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Newspaper prestige at annual awards

The annual Mondi Shanduka Awards for newspaper journalism held last week, Thursday 25 April, also saw newspapers awarded for excellence in all disciplines, from: advertising, print and production, layout and typography, to the balance between the use of pictures and graphics.

The criteria for the newspaper industry’s most prestigious publishing awards – 2007 Frewin, McCall and Joel Mervis Awards have been set by the industry to recognise publishers who excel in producing high-quality products.

This year’s judging panel consisted of Clive Loxton, creative faculty head at the AAA School of Advertising; Kerry Swift, executive director of development at Rhodes University; Carmen Schaefer, graphic design lecturer at the AAA School of Advertising; and Logan Naidu lecturer at the Cross Media Training Centre.

The winners are:

FREWIN competition – this competition has been in existence for the past 58 years and recognises all urban daily newspapers with a circulation above 50 000:

1st place: Beeld (points 84)
2nd place: Die Burger (82)
Joint 3rd place: Daily News (77) / Daily Sun (77)

Beeld has won this award five times in the past seven years. The judges said that, “Beeld exuded confidence in its execution with quality control and machine minding skills. The quality of the pictures were of a generally high standard”.

McCALL competition – this competition has been in existence for the past 46 years and recognises urban daily newspapers with a circulation of 50 000 or less:

Joint 1st place: Business Day (points 83) / The Mercury (83)
2nd place: The Witness (81)
3rd place: Volksblad (77)

Third time winner (in the past seven years), Business Day was commended for the design of their advertisements which was better than average and gave the newspaper a very neat and accessible feel. The judges further said that it communicated intelligently to its readers.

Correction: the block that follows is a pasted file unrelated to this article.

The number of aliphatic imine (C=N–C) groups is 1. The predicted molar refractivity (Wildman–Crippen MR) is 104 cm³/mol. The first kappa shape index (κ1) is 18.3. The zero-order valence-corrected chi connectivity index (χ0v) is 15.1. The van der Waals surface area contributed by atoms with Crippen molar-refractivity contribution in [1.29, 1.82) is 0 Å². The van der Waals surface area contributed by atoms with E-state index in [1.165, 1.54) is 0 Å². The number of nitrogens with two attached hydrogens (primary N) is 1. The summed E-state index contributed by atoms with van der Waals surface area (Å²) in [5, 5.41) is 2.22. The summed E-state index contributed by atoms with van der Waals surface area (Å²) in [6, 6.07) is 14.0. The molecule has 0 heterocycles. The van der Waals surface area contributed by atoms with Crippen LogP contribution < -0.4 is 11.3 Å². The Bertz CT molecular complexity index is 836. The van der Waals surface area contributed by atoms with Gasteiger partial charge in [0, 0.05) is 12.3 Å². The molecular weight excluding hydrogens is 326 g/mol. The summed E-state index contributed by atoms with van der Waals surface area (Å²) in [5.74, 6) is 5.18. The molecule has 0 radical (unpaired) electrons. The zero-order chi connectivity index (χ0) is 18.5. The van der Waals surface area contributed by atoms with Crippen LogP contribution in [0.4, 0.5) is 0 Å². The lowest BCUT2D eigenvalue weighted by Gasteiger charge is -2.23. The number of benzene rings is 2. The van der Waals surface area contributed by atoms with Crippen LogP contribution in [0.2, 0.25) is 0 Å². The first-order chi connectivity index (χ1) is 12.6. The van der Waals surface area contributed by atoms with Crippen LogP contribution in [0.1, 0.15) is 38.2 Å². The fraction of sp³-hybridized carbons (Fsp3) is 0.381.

The photographic content of The Mercury (second time winner) was generally of a good standard throughout the newspaper, and from issue to issue a good colour consistency and balance was displayed in the entries submitted.

JOEL MERVIS competition – this competition has been in existence for the past 12 years and recognises urban weekly newspapers irrespective of their circulation:

1st place: Mail & Guardian (points 99)
2nd place: Naweek Beeld (90)
Joint 3rd place: City Press (84) / Saturday Star (84)

Judges said that the Mail & Guardian, winner for the second consecutive year, competed with the best in the world. The newspaper’s interesting mastheads, good quality production and photographic standards presented a strong visual package that was among the best in the category.

A total of 16 dailies and 29 weeklies entered this year’s competition. The winners were announced at the Mondi Shanduka Newspaper Awards ceremony held last week at the Hilton Hotel in Sandton, Johannesburg.

A fine fellow

Print Media SA also announced the winner of the newspaper industry 2007 Fellow at the 6th annual awards, as: Justin Arenstein, president of the Association of Independent Publishers (AIP).

The Print Media SA Fellowship Award recognises individuals for their devotion and energy in furthering the interests of the newspaper and print media industry over a number of years. The annual Print Media SA Fellowship Award is regarded as the industry’s most prestigious award in recognising key-decision makers who are identified through nominations from industry stakeholders.

Arenstein was instrumental in the creation of the Association of Independent Publishers (AIP) and has remained intimately involved in shaping its strong ‘self help’ and ‘no free handouts’ ethos, as well as engineering many of its most practical and successful projects. He ensured that the AIP did not flounder immediately after its establishment and invested large chunks of his time and personal finances in getting AIP’s governance systems, membership structures and projects off the ground – often at the expense of his own small business and professional interests.

He has championed the argument that the only sustainable and meaningful intervention in the grassroots sector is the development of home-grown production tools, management systems and business skills that allow small newspapers to compete in the marketplace as equals.

The winner of the 2007 PMSA Magazine Fellowship Award will be announced at the MPASA PICA Awards ceremony scheduled to take place later this year.


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